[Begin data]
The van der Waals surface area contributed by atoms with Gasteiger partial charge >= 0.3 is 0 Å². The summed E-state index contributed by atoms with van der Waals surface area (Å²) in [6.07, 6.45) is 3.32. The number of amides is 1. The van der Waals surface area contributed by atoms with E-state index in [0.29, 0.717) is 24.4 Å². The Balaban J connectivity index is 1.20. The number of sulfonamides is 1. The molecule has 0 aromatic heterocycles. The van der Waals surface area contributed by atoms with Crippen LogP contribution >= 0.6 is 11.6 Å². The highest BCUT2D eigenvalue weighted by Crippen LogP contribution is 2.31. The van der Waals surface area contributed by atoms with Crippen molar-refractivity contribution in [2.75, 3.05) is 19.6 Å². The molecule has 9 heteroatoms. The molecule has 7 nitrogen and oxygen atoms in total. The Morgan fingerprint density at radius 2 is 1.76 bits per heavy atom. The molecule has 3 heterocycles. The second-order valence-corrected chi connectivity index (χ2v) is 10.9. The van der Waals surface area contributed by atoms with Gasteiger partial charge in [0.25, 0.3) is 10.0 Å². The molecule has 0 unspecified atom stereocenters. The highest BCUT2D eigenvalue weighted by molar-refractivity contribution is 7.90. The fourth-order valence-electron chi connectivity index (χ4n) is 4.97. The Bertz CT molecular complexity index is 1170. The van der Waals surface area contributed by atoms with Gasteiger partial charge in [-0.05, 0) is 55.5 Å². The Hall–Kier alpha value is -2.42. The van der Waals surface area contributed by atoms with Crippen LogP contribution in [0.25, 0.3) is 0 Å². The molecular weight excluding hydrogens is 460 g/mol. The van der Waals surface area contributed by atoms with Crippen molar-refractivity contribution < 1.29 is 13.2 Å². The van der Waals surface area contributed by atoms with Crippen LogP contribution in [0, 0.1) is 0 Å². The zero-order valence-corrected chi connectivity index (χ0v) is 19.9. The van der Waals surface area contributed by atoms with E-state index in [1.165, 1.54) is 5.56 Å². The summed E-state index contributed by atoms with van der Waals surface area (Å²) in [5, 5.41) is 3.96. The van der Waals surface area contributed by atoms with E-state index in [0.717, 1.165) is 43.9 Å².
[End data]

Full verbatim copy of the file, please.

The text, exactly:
The van der Waals surface area contributed by atoms with Gasteiger partial charge >= 0.3 is 0 Å². The summed E-state index contributed by atoms with van der Waals surface area (Å²) in [6.07, 6.45) is 3.32. The number of amides is 1. The van der Waals surface area contributed by atoms with E-state index in [0.29, 0.717) is 24.4 Å². The Balaban J connectivity index is 1.20. The number of sulfonamides is 1. The molecule has 0 aromatic heterocycles. The van der Waals surface area contributed by atoms with Crippen LogP contribution >= 0.6 is 11.6 Å². The highest BCUT2D eigenvalue weighted by Crippen LogP contribution is 2.31. The van der Waals surface area contributed by atoms with Crippen molar-refractivity contribution in [2.75, 3.05) is 19.6 Å². The molecule has 9 heteroatoms. The molecule has 7 nitrogen and oxygen atoms in total. The Morgan fingerprint density at radius 2 is 1.76 bits per heavy atom. The molecule has 3 heterocycles. The second-order valence-corrected chi connectivity index (χ2v) is 10.9. The van der Waals surface area contributed by atoms with Gasteiger partial charge in [0.25, 0.3) is 10.0 Å². The molecule has 0 unspecified atom stereocenters. The highest BCUT2D eigenvalue weighted by molar-refractivity contribution is 7.90. The fourth-order valence-electron chi connectivity index (χ4n) is 4.97. The Bertz CT molecular complexity index is 1170. The van der Waals surface area contributed by atoms with Gasteiger partial charge in [-0.05, 0) is 55.5 Å². The Hall–Kier alpha value is -2.42. The van der Waals surface area contributed by atoms with Crippen LogP contribution in [0.25, 0.3) is 0 Å². The molecular weight excluding hydrogens is 460 g/mol. The van der Waals surface area contributed by atoms with Crippen molar-refractivity contribution < 1.29 is 13.2 Å². The van der Waals surface area contributed by atoms with Crippen LogP contribution in [0, 0.1) is 0 Å². The zero-order valence-corrected chi connectivity index (χ0v) is 19.9. The van der Waals surface area contributed by atoms with E-state index in [1.165, 1.54) is 5.56 Å². The summed E-state index contributed by atoms with van der Waals surface area (Å²) in [5, 5.41) is 3.96. The van der Waals surface area contributed by atoms with E-state index in [0.717, 1.165) is 43.9 Å².